In today's day and age we are often encouraged to recycle wherever possible. Recycling is basically a way of converting waste materials into something new and reusable; this process can be applied to a huge range of materials, including glass, paper, metal, plastic, food and garden waste and much more. By sorting out your waste, you can recycle a large proportion into these various categories and reduce the amount of general waste you generate.
In recent times, local councils have decided to offer recycling as part of their refuse and waste collections. By providing different coloured bins in order to separate common materials, recycling has become the norm in many households. However, have you ever considered recycling items such as old electronic equipment?
With technology continually improving, phone companies often release new and improved mobile phones offering new and better functions. There is a huge market for this product, and most people will choose to take advantage of the latest models, updating their mobile every few years at a minimum to ensure they remain on trend. And yet, consider what happens to your old mobile; do you choose to put it in a drawer, unused and forgotten about, or do you choose to recycle it?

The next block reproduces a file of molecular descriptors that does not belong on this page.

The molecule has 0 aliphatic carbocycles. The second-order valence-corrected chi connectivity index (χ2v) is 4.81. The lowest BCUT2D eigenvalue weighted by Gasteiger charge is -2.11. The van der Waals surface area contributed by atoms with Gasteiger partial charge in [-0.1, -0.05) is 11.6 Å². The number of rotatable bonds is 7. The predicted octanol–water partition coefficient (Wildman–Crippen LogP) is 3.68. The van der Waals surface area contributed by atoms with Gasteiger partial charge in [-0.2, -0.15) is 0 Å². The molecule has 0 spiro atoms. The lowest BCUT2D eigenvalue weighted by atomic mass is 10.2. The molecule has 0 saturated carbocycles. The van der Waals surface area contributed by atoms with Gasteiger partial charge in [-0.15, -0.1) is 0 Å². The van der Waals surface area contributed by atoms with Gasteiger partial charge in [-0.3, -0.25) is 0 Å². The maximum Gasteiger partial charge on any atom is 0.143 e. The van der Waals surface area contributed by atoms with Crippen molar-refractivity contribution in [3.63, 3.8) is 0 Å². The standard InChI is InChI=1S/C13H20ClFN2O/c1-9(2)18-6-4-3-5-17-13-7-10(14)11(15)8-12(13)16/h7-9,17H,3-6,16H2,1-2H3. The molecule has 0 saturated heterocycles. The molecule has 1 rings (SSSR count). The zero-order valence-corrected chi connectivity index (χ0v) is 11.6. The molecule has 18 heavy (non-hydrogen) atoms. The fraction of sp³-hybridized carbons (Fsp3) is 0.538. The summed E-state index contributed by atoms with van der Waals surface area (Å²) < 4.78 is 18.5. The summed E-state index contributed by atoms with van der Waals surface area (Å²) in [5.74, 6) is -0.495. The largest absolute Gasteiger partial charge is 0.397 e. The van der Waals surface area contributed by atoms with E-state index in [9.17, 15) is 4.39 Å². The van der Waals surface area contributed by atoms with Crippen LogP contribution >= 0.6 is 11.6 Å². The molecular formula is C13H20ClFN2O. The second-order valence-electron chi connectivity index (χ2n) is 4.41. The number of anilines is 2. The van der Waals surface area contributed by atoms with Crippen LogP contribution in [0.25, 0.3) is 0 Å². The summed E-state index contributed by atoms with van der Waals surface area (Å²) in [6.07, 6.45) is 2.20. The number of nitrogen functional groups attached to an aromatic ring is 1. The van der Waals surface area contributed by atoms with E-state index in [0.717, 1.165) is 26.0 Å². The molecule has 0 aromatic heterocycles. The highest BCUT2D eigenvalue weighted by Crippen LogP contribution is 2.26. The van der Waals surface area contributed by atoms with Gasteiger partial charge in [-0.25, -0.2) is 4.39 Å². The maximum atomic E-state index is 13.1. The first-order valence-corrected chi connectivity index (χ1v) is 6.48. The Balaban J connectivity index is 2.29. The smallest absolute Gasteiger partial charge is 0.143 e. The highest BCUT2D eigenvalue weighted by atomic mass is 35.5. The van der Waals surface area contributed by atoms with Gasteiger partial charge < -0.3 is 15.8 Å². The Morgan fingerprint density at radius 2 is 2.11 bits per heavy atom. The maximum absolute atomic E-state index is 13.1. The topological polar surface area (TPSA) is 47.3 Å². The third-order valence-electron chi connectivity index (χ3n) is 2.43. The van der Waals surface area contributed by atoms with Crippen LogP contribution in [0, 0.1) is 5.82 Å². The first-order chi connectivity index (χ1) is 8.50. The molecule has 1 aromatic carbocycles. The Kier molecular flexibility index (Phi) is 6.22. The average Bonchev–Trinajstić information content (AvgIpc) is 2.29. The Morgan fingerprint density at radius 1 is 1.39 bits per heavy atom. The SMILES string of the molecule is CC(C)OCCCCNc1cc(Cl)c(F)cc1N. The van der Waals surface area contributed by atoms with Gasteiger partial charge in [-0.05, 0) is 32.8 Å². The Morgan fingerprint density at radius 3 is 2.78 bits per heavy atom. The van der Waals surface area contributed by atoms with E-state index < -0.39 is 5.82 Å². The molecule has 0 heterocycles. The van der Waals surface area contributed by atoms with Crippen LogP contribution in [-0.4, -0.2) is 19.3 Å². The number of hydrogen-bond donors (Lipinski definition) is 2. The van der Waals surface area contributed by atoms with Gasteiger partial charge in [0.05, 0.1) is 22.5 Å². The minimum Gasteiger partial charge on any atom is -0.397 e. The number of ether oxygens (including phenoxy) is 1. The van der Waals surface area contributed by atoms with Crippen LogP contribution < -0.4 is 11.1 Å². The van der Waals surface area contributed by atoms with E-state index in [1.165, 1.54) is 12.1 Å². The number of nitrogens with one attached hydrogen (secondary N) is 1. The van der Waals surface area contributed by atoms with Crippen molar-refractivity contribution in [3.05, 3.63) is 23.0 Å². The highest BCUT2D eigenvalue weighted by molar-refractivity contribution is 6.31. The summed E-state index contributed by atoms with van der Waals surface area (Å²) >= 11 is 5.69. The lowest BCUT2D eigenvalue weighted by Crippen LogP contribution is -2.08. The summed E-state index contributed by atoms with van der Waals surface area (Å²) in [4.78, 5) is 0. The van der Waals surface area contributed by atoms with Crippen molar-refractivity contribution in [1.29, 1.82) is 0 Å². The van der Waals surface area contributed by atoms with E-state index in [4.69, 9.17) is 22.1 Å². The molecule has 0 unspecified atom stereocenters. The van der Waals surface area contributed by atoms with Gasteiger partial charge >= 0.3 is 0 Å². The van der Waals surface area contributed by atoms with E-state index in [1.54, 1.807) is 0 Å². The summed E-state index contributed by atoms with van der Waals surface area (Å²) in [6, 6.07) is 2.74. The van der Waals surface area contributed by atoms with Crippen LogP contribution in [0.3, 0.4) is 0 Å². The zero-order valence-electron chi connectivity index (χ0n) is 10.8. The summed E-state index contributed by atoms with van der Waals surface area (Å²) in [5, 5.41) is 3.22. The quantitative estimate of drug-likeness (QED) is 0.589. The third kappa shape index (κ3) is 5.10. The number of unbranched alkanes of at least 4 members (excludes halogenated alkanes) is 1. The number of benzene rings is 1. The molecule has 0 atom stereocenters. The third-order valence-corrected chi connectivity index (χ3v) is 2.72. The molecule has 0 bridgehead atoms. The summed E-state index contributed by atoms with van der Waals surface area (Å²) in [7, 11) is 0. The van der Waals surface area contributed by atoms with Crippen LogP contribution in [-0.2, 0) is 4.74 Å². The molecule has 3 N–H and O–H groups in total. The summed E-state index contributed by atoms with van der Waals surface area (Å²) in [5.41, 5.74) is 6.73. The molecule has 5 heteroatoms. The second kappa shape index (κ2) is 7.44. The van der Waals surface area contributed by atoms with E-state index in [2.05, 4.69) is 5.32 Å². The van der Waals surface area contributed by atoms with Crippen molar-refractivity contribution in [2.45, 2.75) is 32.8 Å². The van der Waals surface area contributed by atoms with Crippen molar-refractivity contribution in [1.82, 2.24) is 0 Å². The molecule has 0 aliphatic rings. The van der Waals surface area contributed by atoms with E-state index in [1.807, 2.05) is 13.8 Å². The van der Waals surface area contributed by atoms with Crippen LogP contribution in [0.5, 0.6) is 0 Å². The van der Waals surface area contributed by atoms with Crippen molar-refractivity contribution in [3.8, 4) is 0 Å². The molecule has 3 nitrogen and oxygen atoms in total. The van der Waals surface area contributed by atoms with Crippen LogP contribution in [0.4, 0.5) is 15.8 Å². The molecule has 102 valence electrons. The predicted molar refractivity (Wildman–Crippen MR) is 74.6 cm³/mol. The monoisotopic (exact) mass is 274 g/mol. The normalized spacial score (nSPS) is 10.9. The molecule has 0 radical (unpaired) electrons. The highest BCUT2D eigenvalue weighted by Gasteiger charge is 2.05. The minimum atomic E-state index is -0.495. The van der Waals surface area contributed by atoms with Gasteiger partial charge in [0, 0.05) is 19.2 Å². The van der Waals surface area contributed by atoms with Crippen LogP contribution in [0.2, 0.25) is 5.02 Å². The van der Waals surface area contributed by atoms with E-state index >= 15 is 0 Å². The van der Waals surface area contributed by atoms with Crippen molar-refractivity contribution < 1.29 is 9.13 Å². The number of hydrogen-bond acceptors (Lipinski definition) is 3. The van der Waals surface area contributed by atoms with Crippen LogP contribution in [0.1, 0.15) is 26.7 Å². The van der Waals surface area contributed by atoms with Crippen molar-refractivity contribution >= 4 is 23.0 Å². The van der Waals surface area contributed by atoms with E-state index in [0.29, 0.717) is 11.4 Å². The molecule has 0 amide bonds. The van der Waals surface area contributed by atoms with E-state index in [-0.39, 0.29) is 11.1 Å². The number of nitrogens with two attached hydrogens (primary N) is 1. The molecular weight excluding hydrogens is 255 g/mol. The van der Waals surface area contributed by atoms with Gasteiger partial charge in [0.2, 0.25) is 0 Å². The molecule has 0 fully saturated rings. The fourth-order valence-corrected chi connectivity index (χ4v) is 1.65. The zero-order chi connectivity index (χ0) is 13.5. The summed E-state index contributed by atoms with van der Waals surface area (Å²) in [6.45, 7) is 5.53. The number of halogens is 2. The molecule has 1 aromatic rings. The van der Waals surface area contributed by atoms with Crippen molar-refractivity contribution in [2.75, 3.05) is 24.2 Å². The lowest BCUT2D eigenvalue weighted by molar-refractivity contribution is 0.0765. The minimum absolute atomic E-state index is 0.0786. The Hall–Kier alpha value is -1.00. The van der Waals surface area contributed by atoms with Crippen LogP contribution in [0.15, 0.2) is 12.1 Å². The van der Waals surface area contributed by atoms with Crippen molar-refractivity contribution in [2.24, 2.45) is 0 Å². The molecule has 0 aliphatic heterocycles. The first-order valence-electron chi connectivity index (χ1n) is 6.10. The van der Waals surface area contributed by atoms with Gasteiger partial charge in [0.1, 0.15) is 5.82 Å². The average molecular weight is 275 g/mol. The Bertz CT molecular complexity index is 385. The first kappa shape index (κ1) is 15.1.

There are many advantages to recycling old and unused products and materials. In relation to mobile phones, as well as helping and preserving the environment for future generations, recycling is a great way of getting cash for your handset. Depending on the age and condition of your mobile, you can receive a fairly large sum of cash you would not have otherwise had. As an alternative idea, you could choose to donate your mobile phone to an organisation or charity in need so as to benefit others.
Recycling mobile phones is very important as it prevents harmful, toxic substances such as copper and arsenic from leaking into the environment, thus preventing potential adverse affects on land, air and water supplies. It also reduces the need to use up valuable energy and raw materials so as to create components for new mobile phones.
It is estimated that up to 90 million mobile phones are surplus to requirements in the UK alone. This is a shockingly high statistic when you consider that up to 80% of a phone is recyclable; containing materials such as metal, plastic and several valuable elements such as silver, the majority of these can be extracted and reused for other purposes. Would you really choose to waste such a good recycling opportunity?
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